Review of Undertow Album by Drenge

Frequently bracketed with fellow noise ingénues Royal Blood, brothers Eoin and Rory Loveless (aka Drenge) are a subtler proposition, mixing drone-rock, grunge and, on 'Undertow', freshly acquired elements of new wave into a sound which should deliver the wider audience they deserve.

Drenge Undertow Album

If their eponymous début was a fascinating, if narrow, journey through 21st century indie blues, the newly expanded almost trio (Bassist Rob Graham appears on three tracks) have produced something transformative here: songs like 'Never Awake' seethe with a restless energy, demonstrating a horizon-expanding resolve not unlike that with which The Horrors faced down their self-imposed demons on the cathartic 'Primary Colours'. From rural Derbyshire but having been adopted by neighbouring Sheffield, this new dimension extends to a pummelling, exuberant swagger reminiscent a little of their new city's alumni the Arctic Monkeys, 'We Can Do What We Want' an orthodox, clipped spitfire of a song, the sort which gleefully overloads on shot glass rhetoric and careless guitars. This splay-footed approach runs through the following 'Favourite Son', the subject fighting need and expectation in equal measure whilst the caterwauling garage, wrapped in squalls of feedback and hunted by elephantine drums, manages to sound pissed off and elegiac at the same time.   

The age we live in seems to create in many artists the urge to change the received wisdom around themselves. The Loveless brothers have made light of their origins in a Peak District village, one in which the Post Office is a tiny whitewashed building that looks like it was built in the 19th century. Its event horizon probably isn't as strong as that of a city; instead, they've created a musical escape pod, in which the urban sprawl of their other reality is only a pedal effect away. The hand-claps of 'Side By Side' have it, whilst the awkward, stilted tempo of the album's title track also inherently possesses the skyline and pavement's elemental stink. The latter retains the feel of gradual weight settling, of a burden that feels less wanted as the notes go by. Not quite brutal, it's still the sound of an idyll being torn down, and accordingly of young men who value decay as much as tranquillity.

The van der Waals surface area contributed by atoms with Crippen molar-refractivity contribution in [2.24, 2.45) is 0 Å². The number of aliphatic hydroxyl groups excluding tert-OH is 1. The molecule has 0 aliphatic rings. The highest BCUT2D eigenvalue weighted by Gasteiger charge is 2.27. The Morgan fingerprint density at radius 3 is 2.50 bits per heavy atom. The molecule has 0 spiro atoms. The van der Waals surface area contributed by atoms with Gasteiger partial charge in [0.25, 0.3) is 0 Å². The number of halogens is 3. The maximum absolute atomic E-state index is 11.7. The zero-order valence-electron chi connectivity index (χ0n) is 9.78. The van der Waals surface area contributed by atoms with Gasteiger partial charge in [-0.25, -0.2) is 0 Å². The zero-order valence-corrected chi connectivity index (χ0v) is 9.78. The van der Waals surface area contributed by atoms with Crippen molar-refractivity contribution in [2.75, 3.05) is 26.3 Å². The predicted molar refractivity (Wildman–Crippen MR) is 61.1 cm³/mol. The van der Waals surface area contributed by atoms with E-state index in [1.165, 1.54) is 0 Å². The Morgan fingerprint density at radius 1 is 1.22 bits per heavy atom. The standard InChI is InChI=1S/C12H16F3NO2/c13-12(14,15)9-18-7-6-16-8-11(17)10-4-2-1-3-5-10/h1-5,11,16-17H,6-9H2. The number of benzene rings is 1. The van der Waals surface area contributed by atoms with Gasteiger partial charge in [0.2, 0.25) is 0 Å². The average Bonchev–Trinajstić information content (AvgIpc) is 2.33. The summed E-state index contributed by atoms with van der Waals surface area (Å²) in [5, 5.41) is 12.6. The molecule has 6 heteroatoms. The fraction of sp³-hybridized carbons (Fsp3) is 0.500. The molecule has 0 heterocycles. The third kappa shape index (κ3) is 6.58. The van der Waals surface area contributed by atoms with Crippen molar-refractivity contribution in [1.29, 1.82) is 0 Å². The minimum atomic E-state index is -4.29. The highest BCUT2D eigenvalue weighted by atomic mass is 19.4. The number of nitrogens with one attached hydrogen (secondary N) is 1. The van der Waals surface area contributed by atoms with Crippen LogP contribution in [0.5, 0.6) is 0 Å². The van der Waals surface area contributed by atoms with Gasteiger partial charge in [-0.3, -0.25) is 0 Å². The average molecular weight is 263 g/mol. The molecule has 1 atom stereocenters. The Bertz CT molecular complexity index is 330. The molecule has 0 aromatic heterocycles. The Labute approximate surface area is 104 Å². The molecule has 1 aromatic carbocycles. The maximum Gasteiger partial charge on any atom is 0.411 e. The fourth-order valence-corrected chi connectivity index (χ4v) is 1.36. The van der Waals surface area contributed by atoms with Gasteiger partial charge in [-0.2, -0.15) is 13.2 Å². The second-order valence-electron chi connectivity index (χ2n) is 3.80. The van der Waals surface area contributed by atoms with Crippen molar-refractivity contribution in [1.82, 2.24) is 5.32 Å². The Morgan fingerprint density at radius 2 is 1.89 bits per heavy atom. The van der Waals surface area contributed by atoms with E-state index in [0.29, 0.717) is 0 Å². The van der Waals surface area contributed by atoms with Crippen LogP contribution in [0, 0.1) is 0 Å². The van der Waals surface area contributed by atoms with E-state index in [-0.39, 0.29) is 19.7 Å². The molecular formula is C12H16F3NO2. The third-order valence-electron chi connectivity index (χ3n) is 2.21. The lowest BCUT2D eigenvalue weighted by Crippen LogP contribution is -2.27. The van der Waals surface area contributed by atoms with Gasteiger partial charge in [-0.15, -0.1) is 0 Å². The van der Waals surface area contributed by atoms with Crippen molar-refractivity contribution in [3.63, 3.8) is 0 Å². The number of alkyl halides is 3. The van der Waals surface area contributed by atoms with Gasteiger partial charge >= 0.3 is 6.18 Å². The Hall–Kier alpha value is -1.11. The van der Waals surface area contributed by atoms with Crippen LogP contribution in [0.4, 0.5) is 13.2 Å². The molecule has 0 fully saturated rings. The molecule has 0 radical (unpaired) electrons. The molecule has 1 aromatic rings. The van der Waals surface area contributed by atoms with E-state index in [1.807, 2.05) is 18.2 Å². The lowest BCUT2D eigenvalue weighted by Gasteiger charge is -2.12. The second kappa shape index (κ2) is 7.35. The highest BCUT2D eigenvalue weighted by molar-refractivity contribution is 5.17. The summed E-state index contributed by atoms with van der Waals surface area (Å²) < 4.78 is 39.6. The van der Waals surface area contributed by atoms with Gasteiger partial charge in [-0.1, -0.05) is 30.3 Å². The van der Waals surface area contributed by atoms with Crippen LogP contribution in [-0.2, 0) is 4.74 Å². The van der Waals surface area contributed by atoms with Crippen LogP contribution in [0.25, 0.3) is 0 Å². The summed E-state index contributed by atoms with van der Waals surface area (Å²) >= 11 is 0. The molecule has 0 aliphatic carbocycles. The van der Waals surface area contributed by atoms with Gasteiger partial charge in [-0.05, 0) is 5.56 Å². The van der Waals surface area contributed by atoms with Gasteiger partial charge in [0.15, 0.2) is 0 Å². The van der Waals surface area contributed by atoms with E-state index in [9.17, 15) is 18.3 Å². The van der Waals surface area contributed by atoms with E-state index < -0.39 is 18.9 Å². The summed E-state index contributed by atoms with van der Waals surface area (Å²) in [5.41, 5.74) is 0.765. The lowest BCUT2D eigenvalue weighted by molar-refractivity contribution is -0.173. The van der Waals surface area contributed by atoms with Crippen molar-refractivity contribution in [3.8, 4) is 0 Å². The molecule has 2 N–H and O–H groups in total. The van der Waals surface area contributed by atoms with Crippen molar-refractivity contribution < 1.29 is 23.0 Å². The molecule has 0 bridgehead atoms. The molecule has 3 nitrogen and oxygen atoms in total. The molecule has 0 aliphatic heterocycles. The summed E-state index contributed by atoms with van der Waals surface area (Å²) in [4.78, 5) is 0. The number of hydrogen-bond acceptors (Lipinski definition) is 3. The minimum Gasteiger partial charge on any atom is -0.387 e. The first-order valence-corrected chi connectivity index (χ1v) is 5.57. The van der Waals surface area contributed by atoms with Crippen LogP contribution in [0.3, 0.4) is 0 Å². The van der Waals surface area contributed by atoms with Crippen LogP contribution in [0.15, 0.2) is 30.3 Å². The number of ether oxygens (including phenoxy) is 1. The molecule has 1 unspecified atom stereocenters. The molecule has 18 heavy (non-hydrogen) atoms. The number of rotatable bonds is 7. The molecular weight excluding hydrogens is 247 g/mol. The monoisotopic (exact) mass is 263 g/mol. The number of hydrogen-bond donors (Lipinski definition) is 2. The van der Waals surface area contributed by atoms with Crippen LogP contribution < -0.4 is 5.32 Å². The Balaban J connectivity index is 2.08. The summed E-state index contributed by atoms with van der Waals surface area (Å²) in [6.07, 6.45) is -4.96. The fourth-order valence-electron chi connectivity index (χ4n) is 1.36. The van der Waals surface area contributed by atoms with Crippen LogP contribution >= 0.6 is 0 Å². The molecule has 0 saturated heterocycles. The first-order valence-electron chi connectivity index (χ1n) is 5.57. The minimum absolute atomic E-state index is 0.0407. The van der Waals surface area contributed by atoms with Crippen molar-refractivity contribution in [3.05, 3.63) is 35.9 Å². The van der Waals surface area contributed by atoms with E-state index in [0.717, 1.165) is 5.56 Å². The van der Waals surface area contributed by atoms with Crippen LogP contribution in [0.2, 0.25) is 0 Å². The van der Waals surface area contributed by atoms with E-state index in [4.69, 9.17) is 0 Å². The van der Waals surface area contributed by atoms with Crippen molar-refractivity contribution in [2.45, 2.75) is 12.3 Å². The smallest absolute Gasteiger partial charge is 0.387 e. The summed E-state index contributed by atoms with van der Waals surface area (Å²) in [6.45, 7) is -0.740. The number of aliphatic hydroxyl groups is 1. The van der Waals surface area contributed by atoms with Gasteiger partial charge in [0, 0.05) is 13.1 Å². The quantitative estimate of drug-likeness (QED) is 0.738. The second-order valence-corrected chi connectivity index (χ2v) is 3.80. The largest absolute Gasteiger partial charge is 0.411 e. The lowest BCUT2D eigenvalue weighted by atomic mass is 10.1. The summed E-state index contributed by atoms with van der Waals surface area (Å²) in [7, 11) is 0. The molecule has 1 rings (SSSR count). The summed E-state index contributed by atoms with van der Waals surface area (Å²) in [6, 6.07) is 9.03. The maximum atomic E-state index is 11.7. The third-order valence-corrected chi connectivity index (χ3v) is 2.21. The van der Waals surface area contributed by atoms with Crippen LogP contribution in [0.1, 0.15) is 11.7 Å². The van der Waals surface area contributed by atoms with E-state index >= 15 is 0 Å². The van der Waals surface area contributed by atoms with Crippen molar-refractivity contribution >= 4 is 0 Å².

Strange to say it, but given the critical heft they've earned to date, making such a concerted effort to leave its confines - in the same way you might take a one way ticket out of the place of your adolescence - is a brave move, one which the mid-way identity of 'Undertow' speaks to in its last two songs. 'Standing In The Cold' showcases the band's new found ability to temper their power with finesse, a near six minute marathon of peaks and distortion, but still a song all the same. Closer 'Have You Forgotten My Name', however, is less emblematic, another tune drowning in the band's crepuscular layers of atmosphere, a bloodless tale that remains trapped somewhere in the hinterland in which Drenge choose to exist, stateless.

It must be a perspective which is hard to fathom to the outsider: brothers from a one horse town making music together, all the emotional interplay and none of the release. 'Undertow' is a record which will take the siblings to the edge of the mainstream. How much of their identity they will want to sacrifice to it is a question only time can answer.


Andy Peterson

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